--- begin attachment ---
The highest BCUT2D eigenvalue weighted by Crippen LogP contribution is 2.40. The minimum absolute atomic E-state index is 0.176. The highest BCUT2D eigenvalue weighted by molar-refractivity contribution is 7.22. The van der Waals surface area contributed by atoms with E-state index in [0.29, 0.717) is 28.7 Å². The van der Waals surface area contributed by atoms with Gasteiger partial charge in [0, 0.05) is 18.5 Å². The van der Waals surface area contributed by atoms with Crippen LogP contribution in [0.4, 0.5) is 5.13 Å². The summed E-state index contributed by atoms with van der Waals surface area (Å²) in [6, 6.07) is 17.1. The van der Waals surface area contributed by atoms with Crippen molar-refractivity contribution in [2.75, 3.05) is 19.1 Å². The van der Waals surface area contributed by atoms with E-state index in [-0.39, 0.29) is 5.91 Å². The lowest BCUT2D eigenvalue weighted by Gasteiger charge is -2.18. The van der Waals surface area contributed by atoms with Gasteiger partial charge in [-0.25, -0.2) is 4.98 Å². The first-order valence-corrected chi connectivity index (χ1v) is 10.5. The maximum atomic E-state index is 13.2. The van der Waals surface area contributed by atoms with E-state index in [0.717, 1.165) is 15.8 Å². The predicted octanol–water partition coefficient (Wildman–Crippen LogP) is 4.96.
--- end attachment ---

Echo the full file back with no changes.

The highest BCUT2D eigenvalue weighted by Crippen LogP contribution is 2.40. The minimum absolute atomic E-state index is 0.176. The highest BCUT2D eigenvalue weighted by molar-refractivity contribution is 7.22. The van der Waals surface area contributed by atoms with E-state index in [0.29, 0.717) is 28.7 Å². The van der Waals surface area contributed by atoms with Gasteiger partial charge in [0, 0.05) is 18.5 Å². The van der Waals surface area contributed by atoms with Crippen LogP contribution in [0.4, 0.5) is 5.13 Å². The summed E-state index contributed by atoms with van der Waals surface area (Å²) in [6, 6.07) is 17.1. The van der Waals surface area contributed by atoms with Crippen molar-refractivity contribution in [2.75, 3.05) is 19.1 Å². The van der Waals surface area contributed by atoms with E-state index in [-0.39, 0.29) is 5.91 Å². The lowest BCUT2D eigenvalue weighted by Gasteiger charge is -2.18. The van der Waals surface area contributed by atoms with Gasteiger partial charge in [-0.25, -0.2) is 4.98 Å². The first-order valence-corrected chi connectivity index (χ1v) is 10.5. The maximum atomic E-state index is 13.2. The van der Waals surface area contributed by atoms with E-state index in [0.717, 1.165) is 15.8 Å². The predicted octanol–water partition coefficient (Wildman–Crippen LogP) is 4.96.